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Databases, GUIs, and Python

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Now that Python has grown up, it has to hold its own in two- and three-tier database applications against corporate heavyweights such as Java and Visual Basic. Boudewijn Rempt analyzes Python's possibilities and weighs its strengths and weaknesses.
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Any application that exhibits any complexity contains something that could be called a database: structured data that is persisted between invocations of the application. Uses range from the dedicated object databases that constitute a word-processor document, to the vanilla tables and files of a payroll application. However, when people talk about database-based applications, they mostly think of a basic two- or three-tier architecture: a relational database, a GUI front end, and perhaps a middle layers.

Now that Python has grown up, it has to hold its own in this area against corporate heavyweights such as Java, Visual Basic, or any of the proprietary solutions such as Oracle Forms. This article examines the possibilities, strengths, and weaknesses of Python in the area of two- and three-tier database applications.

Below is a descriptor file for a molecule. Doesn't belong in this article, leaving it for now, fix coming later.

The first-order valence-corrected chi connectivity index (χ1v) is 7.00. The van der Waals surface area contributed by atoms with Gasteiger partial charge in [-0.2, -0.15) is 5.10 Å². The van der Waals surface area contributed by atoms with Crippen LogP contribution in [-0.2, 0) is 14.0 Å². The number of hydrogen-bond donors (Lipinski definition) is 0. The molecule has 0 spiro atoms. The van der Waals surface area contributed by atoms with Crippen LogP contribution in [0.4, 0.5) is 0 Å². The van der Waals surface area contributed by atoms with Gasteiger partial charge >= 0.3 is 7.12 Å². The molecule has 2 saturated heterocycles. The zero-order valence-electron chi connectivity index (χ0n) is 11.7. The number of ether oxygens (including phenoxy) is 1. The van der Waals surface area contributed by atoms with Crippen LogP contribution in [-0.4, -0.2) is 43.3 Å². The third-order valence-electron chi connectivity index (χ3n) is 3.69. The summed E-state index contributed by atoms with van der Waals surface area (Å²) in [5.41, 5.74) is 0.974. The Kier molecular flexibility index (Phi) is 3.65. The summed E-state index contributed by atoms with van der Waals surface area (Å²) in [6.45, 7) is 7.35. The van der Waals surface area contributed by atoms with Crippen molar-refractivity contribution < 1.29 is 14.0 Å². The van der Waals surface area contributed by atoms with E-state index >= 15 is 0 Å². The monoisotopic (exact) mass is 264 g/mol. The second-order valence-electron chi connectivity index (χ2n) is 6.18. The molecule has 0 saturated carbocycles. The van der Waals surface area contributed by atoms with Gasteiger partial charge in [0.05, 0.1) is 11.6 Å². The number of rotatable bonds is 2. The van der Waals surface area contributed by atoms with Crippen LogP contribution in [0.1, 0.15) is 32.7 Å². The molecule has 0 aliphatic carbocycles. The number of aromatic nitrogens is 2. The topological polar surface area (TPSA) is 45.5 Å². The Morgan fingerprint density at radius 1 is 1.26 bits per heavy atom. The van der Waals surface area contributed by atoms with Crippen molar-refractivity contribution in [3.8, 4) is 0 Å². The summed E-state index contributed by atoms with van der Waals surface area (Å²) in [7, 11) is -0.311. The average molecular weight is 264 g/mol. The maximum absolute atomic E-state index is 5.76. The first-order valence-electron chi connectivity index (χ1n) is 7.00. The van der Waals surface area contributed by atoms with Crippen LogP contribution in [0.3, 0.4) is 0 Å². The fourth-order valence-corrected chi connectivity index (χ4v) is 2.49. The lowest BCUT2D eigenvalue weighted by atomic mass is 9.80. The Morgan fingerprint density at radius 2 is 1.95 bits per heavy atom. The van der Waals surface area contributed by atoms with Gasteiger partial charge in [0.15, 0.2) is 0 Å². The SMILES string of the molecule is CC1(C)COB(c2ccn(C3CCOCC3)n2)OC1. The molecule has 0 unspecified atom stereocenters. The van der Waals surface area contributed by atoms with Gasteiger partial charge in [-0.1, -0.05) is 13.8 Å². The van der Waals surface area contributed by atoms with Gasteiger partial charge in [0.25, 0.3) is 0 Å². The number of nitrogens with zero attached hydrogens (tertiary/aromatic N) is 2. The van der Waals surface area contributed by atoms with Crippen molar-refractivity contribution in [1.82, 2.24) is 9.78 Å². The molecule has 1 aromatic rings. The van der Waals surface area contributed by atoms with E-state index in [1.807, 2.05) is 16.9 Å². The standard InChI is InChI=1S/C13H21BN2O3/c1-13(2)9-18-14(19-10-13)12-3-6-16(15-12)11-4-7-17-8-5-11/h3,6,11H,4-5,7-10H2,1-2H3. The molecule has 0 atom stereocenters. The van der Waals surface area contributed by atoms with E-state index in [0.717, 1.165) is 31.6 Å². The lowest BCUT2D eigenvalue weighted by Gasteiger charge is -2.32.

Files

The simplest way to store your data is to use key-value pairs. Python's native dictionary type makes this possible. Using one of the standard modules, such as pickle, shelve, or anydbm, you can store your data in a platform-independent file format.

It is quite easy to create a simple file-based database with multiple indexes using only Python dictionaries and pickle. If the needs of your GUI or Web application are simple—that is, if you don't need many dynamically built queries over many tables—you can use such a back end instead of a real database. An example is the textdb back end for the dbobj database wrapper model I have developed.

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